Pseudomonas aeruginosa is an opportunistic pathogen that causes severe infection in compromised individuals, including neutropenic cancer patients and individuals with cystic fibrosis (CF). To establish successful infection, P. aeruginosa requires iron and employs several strategies for its acquisition, including the uptake of heme. Although required for survival, surplus iron or heme can lead to oxidative stress;thus, the ferric uptake regulator (Fur) protein regulates the uptake of these nutrients. In iron-replete environments, Fur blocks expression of genes required for iron and heme uptake, as well as two nearly identical genes encoding the PrrF1 and PrrF2 small regulatory RNAs (Wilderman et al., 2004). We previously showed that the PrrF RNAs negatively affect the expression of at least 50 genes, the products of which function in key metabolic pathways, and one of which profoundly affects production of quorum sensing factors (Oglesby et al., 2008). Consequently, the PrrF RNAs are capable of exerting wide-ranging effects on P. aeruginosa physiology and virulence. Heme is an abundant source of iron in the human body, and its acquisition by P. aeruginosa is hypothesized to play a significant role in infection. Because of the potentially toxic effects of heme, it is expected that a heme regulatory system coordinates expression of genes for heme uptake, degradation, and biosynthesis. With the substantial implications that heme has for virulence, identifying the mechanism(s) by which this compound acts as a signaling molecule will yield novel targets for therapeutic purposes. The PrrF RNAs in P. aeruginosa are encoded in tandem by two virtually identical genes, prrF1 and prrF2 (Fig. 1), while all other pseudomonads encode for the PrrF RNAs at distal loci. I and others in Dr. Vasil's laboratory showed that the prrF locus of P. aeruginosa encodes an additional, 325-nucleotide (nt) RNA, designated PrrH, which is repressed by heme as well as iron (Oglesby-Sherrouse &Vasil, 2010, Ochsner et al., 2000). Transcription of PrrH initiates at the 5'end of prrF1, proceeds through the prrF1-prrF2 intergenic sequence (95 nt), and terminates at the 3'end of prrF2 (Fig. 1). Thus, expression of prrH is dependent on read-through transcription at the prrF1 Rho-independent, or intrinsic, terminator. My data indicate PrrH regulates genes involved in heme biosynthesis (Oglesby- Sherrouse &Vasil, 2010) and virulence (Table 1), suggesting this tandem prrF organization imparts unique heme regulatory activities to P. aeruginosa. I hypothesize that a heme- regulated antiterminator (PHAT - Fig. 1) recognizes RNA sequence preceding or DNA sequence following the prrF1 terminator and relieves the hairpin structure of the nascent RNA, allowing stabilization of the transcription elongation complex (TEC) and continued transcription of the PrrH RNA. This proposal will determine the mechanism of prrH expression and heme regulation by I) determining the sequence requirements for expression and heme regulation of prrH and putative PrrH targets and II) identifying genes and proteins involved in expression and regulation of prrH.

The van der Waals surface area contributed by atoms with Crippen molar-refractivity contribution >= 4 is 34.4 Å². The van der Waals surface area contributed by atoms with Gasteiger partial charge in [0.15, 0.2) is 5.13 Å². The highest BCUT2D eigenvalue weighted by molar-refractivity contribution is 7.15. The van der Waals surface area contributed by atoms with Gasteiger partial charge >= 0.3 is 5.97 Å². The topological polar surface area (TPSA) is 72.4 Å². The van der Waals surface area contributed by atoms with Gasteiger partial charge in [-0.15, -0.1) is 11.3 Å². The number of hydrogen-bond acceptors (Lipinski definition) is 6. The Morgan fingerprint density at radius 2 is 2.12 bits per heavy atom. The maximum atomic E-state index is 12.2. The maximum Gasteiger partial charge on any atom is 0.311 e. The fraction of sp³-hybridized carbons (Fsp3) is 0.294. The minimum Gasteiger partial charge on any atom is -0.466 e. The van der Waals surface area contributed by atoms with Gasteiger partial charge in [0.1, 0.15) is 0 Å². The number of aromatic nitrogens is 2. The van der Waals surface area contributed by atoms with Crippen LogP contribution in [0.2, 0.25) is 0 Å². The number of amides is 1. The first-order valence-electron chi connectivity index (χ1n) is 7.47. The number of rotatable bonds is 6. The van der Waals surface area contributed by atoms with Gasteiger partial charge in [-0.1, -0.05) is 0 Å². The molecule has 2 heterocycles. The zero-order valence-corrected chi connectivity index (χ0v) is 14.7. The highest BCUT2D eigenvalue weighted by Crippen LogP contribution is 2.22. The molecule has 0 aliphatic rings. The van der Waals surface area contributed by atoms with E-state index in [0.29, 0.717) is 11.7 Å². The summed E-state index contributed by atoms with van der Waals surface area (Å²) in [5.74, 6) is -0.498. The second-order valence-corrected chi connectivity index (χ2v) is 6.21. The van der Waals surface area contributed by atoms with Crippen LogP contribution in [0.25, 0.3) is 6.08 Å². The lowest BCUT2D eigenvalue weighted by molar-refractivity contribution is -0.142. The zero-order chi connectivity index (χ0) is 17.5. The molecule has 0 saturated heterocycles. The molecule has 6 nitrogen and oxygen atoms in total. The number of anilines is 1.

Pseudomonas aeruginosa is an important human pathogen of great concern for hospital acquired infections. P. aeruginosa causes serious infections in compromised individuals, including burn victims, contact lens wearers, cancer patients undergoing chemotherapy, and persons with cystic fibrosis (CF). In order to cause disease, P. aeruginosa employs a number of strategies to grow within the human host. Among these strategies are the uptake and degradation of heme, an abundant iron-containing compound in the human body. Excess iron and heme can be toxic to cells, however, and the expression of iron and heme uptake systems is blocked by high concentrations of iron inside the bacteria. Heme itself appears to regulate gene expression in P. aeruginosa, although the mechanism(s) and extent of this regulation are poorly understood. This proposal aims to define the one of the mechanism by which heme regulates gene expression in P. aeruginosa. With the substantial implications that heme has for virulence, identifying the mechanisms by which this compound acts as a signaling molecule should yield novel targets for therapeutic purposes.
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